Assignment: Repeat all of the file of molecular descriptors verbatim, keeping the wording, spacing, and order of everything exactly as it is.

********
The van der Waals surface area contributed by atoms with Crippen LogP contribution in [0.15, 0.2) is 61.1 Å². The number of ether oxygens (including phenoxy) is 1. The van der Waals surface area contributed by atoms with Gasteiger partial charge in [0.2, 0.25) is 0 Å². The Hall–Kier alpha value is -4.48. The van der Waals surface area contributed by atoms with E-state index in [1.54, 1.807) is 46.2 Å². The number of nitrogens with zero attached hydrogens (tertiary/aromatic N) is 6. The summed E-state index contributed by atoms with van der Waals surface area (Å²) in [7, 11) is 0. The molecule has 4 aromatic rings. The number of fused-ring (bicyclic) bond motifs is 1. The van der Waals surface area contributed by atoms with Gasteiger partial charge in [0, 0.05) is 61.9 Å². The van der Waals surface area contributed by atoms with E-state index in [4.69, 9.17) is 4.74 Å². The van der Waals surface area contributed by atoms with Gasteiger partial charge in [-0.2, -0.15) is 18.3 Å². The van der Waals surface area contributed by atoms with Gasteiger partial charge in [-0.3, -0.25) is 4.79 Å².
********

The van der Waals surface area contributed by atoms with Crippen LogP contribution in [0.15, 0.2) is 61.1 Å². The number of ether oxygens (including phenoxy) is 1. The van der Waals surface area contributed by atoms with Gasteiger partial charge in [0.2, 0.25) is 0 Å². The Hall–Kier alpha value is -4.48. The van der Waals surface area contributed by atoms with E-state index in [1.54, 1.807) is 46.2 Å². The number of nitrogens with zero attached hydrogens (tertiary/aromatic N) is 6. The summed E-state index contributed by atoms with van der Waals surface area (Å²) in [7, 11) is 0. The molecule has 4 aromatic rings. The number of fused-ring (bicyclic) bond motifs is 1. The van der Waals surface area contributed by atoms with Gasteiger partial charge in [0, 0.05) is 61.9 Å². The van der Waals surface area contributed by atoms with E-state index in [4.69, 9.17) is 4.74 Å². The van der Waals surface area contributed by atoms with Gasteiger partial charge in [-0.2, -0.15) is 18.3 Å². The van der Waals surface area contributed by atoms with Gasteiger partial charge in [-0.3, -0.25) is 4.79 Å².